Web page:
One feature of the unloved previous accommodation that management were keen to replicate was a large staircase and landing upon which people tended to congregate.  This was reborn as a "social court" to bring people together as Albert describes: "The importance of this space is articulated through extensive Douglas fir cladding to imbue a warmth, character and harmony and acknowledge that this is something different. In a working building walls and doors inevitably become bashed but by using materials like wood which mature with age this building will look better in 20 years time than it does today with minimal maintenance."

This attention to detail is reflected in services provision with power cords dropped from the ceiling to avoid trailing cables, sliding doors (a Fraser staple) to allow users to divide and double up space in accordance with need, stairwells wide enough for a dancer to ascend in costume and even a window sunk between the main entrance passageway and fabrication hall, allowing passers-by to glimpse the previously hidden world of stage construction.

Externally the main parapet lines of an adjoining church dictated height, necessitating a flat roof to maximise internal spaces. Clad in anodised aluminium with ground level concrete to handle the knockabout nature of a street frontage, the finish is textured to naturally discourage vandalism.  Albert stresses: "A lot of people doubted the nature of the cladding but look at the grim render and badly stained bricks of neighbouring developments. These act as magnets for airborne particulates and simply don't work in urban areas. This sheeting is vertically profiled to self clean in the rain and we deliberately used dark gold because of all the range of colours available through the chemical process the deepest gold fades least when exposed to UV."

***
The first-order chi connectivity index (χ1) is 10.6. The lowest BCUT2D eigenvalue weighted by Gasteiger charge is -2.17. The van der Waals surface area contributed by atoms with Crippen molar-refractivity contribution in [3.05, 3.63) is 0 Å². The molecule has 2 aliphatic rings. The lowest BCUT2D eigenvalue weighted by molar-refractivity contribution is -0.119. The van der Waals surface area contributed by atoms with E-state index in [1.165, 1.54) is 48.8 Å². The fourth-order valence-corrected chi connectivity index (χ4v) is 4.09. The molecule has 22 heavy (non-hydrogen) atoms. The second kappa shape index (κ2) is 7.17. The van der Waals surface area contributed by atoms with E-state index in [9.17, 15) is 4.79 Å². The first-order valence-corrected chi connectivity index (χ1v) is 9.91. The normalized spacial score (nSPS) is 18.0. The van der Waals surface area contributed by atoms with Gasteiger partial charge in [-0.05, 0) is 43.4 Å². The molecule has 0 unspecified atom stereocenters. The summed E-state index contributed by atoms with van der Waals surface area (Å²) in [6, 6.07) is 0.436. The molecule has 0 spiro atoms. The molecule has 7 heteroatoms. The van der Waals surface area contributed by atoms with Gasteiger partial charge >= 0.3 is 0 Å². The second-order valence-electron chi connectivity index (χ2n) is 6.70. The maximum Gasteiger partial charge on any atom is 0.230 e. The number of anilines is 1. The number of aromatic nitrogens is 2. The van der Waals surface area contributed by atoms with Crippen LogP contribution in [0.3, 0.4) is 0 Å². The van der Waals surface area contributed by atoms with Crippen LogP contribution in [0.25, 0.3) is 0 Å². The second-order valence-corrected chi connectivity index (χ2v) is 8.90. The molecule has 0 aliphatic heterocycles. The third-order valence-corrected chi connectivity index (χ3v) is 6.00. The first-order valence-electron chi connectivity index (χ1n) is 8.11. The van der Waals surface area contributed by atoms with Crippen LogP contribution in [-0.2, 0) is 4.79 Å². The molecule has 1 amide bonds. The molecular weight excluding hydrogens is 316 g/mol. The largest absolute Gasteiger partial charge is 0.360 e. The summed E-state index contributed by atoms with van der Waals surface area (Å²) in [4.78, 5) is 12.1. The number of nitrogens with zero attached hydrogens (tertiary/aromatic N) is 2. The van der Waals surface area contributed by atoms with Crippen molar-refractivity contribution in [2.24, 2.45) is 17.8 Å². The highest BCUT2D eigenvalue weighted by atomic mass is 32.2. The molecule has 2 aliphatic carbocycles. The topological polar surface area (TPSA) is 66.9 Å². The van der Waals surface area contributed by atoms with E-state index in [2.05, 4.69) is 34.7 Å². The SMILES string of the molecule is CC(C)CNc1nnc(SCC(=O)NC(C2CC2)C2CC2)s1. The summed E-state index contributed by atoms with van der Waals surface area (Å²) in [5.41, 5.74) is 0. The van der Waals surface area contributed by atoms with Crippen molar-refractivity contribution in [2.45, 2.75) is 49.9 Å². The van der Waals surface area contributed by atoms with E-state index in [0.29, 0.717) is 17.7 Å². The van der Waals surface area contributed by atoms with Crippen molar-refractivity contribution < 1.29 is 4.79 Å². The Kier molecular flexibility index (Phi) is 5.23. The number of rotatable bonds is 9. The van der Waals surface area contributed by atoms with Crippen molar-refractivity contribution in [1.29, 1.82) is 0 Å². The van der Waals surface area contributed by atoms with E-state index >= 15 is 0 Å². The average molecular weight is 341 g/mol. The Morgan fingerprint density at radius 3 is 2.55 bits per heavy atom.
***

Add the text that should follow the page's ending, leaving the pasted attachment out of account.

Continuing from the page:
Speaking of the lack of ostentation in the design Albert explained: "It is a factory and not by and large a public building. It is used to create, experiment, perform and rehearse and is thus very different to what you would experience in the theatre."

Lady luck offered a helping hand to the designers too, placing a fortuitous kink on the Pollokshaws Road site which grants an open view to Glasgow through floor to ceiling glazing and a patch of greenery opposite imparts a sense of nature in the urban location. Further cognisance of site is demonstrated by the insertion of a projecting social space looking up an adjacent railway line.

An uncompromising pursuit of minimalism was discounted by Albert, however, who considered the style in its extreme as inappropriate for a working building as previous precedent with the removal of skirting boards had led to residue build up on the walls from cleaning processes, and white doors, whilst looking pretty initially, quickly become scruffy when users neglect to use the push plates and spoil the paintwork.

Clearly then the team at Malcolm Fraser has performed a commendable job in accommodating the needs of Scottish Ballet and its pedigree in the field does shine through in the many small details to be found within. It is perhaps the bigger picture though that is less immediately pleasurable with a somewhat utilitarian finish requiring more than a drive-by glance to fully appreciate.  It is stated that the building has been designed to mature with age and as neighbouring schemes rapidly lose their new build sheen that disparity in quality can only become more pronounced.
An industrial aesthetic does not immediately beguile
An industrial aesthetic does not immediately beguile
Scottish Ballet boasts the countries largest performance space
Scottish Ballet boasts the countries largest performance space